• Appropriately and skillfully communicate with Boston Nature Center visitors and staff
  • Lift 40 pounds and competently and comfortably navigate all areas of the Boston Nature Center by foot

Minimum Qualifications: Applicants must:

  • Be 18 years of age
  • Have a BA/BS or working towards one, preferable in environmental education, environmental studies, biology, or earth science.
  • Be familiar with inquiry-based learning; previous teaching experience preferred
  • Be able to develop curricula aligned to city and state standards
  • Be skilled in verbal and written communication
  • Be able to work both cooperatively and independently
  • Possess a commitment to fostering and celebrating all types of diversity and be able to accommodate intellectual and physical disabilities
  • Fluency in English/Spanish (or other language) desirable
  • Have current CPR/First Aid certifications
  • Favorable completion of both the Criminal and Sex Offender Record Information (expanded CORI and SORI) according to Mass Audubon’s guidelines. A private firm performs background checks on any out-of-state residents.
  • Provide documented proof of immunity or vaccination record as mandated by the Massachusetts Department of Public Health

If interested, please send resume and cover letter to Erin Kelly at

Feb 24 15

Summer Field Technician (Forest Ecology) – Montana

by Kris Pieper

The University of Montana’s Forest Ecology lab ( seeks field research assistants to join a 2-4 person crew for the summer of 2015 in western Montana. Work will be conducted in multiple National Forests (Idaho Panhandle, Kootenai, Flathead, and Lolo).  The research project focuses on forest stand development in second growth western larch-mixed conifer forests and snowshoe hares.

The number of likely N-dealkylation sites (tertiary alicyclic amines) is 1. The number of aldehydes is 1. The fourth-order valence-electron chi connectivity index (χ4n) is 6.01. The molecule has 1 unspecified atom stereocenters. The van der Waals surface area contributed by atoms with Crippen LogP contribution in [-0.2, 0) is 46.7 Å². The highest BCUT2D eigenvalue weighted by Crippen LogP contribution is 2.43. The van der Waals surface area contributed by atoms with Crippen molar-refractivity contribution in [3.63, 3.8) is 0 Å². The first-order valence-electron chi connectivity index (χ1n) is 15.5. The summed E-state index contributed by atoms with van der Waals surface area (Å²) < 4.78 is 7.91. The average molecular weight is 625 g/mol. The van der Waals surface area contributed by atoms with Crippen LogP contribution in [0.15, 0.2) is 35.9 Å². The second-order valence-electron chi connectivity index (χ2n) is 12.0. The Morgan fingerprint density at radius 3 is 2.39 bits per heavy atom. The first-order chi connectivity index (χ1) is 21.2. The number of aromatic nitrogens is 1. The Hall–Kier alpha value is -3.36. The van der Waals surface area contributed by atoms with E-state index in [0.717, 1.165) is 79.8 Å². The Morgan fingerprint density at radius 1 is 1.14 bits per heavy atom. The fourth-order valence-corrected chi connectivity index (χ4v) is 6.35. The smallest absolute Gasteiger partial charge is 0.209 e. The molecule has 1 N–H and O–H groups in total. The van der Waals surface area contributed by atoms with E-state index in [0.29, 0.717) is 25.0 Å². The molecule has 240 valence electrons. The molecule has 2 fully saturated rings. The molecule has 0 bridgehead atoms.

Work will include:

€       Installing and measuring vegetation plots
€       Sampling relative abundance of snowshoe hare
€       Learning about sampling techniques and the effects of forest management on forest stand  succession and wildlife habitat

Qualifications: Positions are best suited for individuals that have or are working toward a degree in forest or environmental sciences; are interested in forest and wildlife management, silviculture, or forest ecology; and have some previous experience sampling vegetation. Candidates must be  able to effectively work as a team, be detail oriented, and be able to solve problems with minimal supervision. Candidates must also be in good physical condition and able to work long  hours in adverse weather.  Other requirements include a valid drivers license with clean driving record and first aid training.  Extensive travel and camping in remote locations are required for this project.